Are PKIs the key to securing the IoT?
There’s no slowing down the growing Internet of Things. However, security concerns are becoming an unavoidable problem for consumers. Mike Nelson, VP of IoT Security, DigiCert shares his wisdom about IoT security and fighting back with Public Key Infrastructure.
If the Internet of Things is the gold rush, then its security landscape is the Wild West. This unbelievable demand – from businesses who want to ride the wave of innovation brought on by a connected world and home consumers who crave shiny new things – threatens to plunge many into a state of insecurity that the excitement of innovation has blinded them to.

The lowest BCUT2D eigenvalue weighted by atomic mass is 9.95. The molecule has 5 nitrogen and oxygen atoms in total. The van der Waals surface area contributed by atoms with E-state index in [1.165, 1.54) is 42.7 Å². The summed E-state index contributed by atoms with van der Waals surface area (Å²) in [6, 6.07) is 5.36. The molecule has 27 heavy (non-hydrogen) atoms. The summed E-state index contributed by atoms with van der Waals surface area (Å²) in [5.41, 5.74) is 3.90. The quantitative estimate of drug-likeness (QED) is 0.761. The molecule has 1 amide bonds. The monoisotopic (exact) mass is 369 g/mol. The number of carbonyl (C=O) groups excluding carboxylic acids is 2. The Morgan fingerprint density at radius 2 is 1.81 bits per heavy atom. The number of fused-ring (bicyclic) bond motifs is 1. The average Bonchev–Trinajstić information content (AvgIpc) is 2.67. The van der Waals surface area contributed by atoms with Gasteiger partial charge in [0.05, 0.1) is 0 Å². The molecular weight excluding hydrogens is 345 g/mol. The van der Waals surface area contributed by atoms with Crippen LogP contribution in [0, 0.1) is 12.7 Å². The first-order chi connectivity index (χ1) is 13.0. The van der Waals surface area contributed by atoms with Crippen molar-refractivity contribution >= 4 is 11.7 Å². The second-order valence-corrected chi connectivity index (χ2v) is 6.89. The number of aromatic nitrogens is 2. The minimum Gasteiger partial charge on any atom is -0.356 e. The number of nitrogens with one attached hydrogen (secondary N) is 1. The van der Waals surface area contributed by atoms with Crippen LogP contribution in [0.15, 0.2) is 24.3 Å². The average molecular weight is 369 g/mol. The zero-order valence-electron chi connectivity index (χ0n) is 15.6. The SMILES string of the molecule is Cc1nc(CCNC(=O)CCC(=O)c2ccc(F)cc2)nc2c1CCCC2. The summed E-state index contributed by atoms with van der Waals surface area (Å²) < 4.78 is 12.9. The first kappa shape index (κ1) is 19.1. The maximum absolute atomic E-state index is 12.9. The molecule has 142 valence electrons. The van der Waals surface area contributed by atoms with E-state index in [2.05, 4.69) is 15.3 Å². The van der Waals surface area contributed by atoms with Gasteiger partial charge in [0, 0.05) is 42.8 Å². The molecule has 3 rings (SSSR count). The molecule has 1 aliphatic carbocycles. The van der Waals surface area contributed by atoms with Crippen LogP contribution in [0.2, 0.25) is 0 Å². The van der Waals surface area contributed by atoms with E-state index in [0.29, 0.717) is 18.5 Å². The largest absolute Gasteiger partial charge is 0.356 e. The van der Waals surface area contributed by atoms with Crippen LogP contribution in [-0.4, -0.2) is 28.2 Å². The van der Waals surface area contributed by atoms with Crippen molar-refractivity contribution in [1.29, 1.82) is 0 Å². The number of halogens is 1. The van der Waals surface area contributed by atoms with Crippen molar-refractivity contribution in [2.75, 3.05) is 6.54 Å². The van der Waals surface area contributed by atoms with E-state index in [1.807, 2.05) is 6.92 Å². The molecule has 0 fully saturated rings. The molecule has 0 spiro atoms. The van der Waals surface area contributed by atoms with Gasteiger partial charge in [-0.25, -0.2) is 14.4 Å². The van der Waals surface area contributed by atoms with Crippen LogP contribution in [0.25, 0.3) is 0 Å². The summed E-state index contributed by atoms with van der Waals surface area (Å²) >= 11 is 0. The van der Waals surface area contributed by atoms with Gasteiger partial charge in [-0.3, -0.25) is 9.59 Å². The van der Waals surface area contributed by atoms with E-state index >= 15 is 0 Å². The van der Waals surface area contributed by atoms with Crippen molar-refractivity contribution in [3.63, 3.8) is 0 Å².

Gartner has predicted that there will 20.4 billion IoT devices by 2020 and if current security standards continue, there will be very little to bolster their security. The great demand for these connected devices has largely driven manufacturers to rush cheap devices to market without a thought for their security.
In recent years we’ve seen the illicit power made possible by that demand. Aside from the information theft that IoT devices so easily enable, the IoT gives cybercriminals dangerous new functionality. In 2016, the world was reminded of that when Mirai botnets took down large parts of the internet with an army of baby monitors, cameras and routers. Those botnets were built using an attack which guessed devices’ passwords from a small library of the most common default credentials.